Alan Robinson, a two-sport standout at Widener University, is finding that one problem with setting goals is surpassing them and having to adjust one's sights.
Robinson, who lives near Randallstown and is a graduate of McDonogh School, will be in center field when Widener opens its Middle Atlantic Conference baseball schedule with a doubleheader at Johns Hopkins this afternoon.
"My goals are always changing; I have to keep resetting them," Robinson, a senior football and baseball player, said recently. "Really, my goals are based on what I've done in the past. When I first came here [Widener], my goal was just to be able to play. Then, when I realized I fit in, I wanted to do better, to be the best I could.
"That was one of the reasons I chose Widener. Although it is Division III, I have played for four years. If I had gone to a I-AA school for football -- James Madison and Towson State talked to me -- and not played, I would have been disappointed. I wanted to play right away."
RF Robinson played football and baseball his first three years at Wid
ener, then skipped football last fall to concentrate on his academics. At the end of this year, he will have to complete one more semester of work for a degree in hotel management.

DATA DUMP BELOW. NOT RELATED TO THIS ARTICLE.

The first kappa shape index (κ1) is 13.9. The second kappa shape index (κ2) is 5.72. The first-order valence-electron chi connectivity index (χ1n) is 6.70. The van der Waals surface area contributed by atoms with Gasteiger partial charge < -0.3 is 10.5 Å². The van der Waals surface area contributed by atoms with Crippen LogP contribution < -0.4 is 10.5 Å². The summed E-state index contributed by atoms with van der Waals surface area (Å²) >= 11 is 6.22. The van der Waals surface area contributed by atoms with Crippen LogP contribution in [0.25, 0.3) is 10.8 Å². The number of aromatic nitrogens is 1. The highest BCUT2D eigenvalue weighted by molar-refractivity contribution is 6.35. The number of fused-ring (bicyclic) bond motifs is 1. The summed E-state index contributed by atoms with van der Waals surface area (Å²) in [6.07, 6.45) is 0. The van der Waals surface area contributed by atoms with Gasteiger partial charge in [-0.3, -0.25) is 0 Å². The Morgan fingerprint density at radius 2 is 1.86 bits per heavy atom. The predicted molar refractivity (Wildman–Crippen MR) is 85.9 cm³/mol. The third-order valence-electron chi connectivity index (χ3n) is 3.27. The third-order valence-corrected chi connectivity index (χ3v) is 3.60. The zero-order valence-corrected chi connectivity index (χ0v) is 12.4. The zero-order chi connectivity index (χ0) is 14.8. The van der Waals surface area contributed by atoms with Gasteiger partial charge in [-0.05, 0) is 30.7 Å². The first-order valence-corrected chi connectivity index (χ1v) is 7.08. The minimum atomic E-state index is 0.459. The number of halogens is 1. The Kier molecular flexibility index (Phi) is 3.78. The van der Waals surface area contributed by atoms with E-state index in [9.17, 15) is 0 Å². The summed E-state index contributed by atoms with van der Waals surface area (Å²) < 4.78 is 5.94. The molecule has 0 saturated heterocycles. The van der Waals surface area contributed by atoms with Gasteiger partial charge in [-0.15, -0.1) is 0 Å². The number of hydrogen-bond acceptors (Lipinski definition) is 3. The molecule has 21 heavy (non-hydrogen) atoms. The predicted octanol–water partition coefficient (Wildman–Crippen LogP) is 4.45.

"I'll have a tough workload, but I would like to finish my football eligibility," said Robinson, a 6-foot, 185-pound tailback.
Robinson, one of three area players on Widener's baseball team -- outfielder Keith Dukes (Cardinal Gibbons) and catcher Lloyd Pussenberger (Aberdeen) are the others -- has professional aspirations, too. He said several major-league baseball teams already have scouted him. If baseball does not materialize, Robinson said, he would like to get a pro football tryout.
Mike McMillan, Robinson's coach at McDonogh, recalled: "When things are not going well, he has an inner reserve that enables him to get the job done."
Robinson has been a four-year starter in baseball, earning all-conference and All-Eastern College Athletic Conference honors in 1989 and 1990. Two years ago, he was the ECAC-South Player of the Year. A career .361 hitter, he is tied for second on the school's list for career home runs with 14. He has led the team in walks each of the past three seasons, and has been hit by a pitch 16 times.
Until last Wednesday, he had not been caught stealing since his freshman season, running up a streak of 32 successes in a row. A week ago, Navy catcher Mike Griffith stopped him.
Robinson is a versatile football player. He has scored 15 touchdowns rushing (he is eighth in career rushing yardage for the Pioneers with 1,502 yards, a 5.6-yard average). Against Juniata two years ago, he threw a 20-yard touchdown pass in a 29-19 win that helped the team go 9-2 and qualify for the Division III playoffs. He also had receptions for 89 and 50 yards that fall.
As a junior, he led the team in touchdowns with 10, and set the school record for career kickoff return yardage at 26.3. In the playoffs, he added a 76-yard kickoff return for a touchdown in a loss to Moravian.
"In college, I wanted a good education, to play sports and hope something good happened, and have fun," Robinson said. "I don't have the highest batting average or the highest grade average, but I think I've done a good job of balancing the two."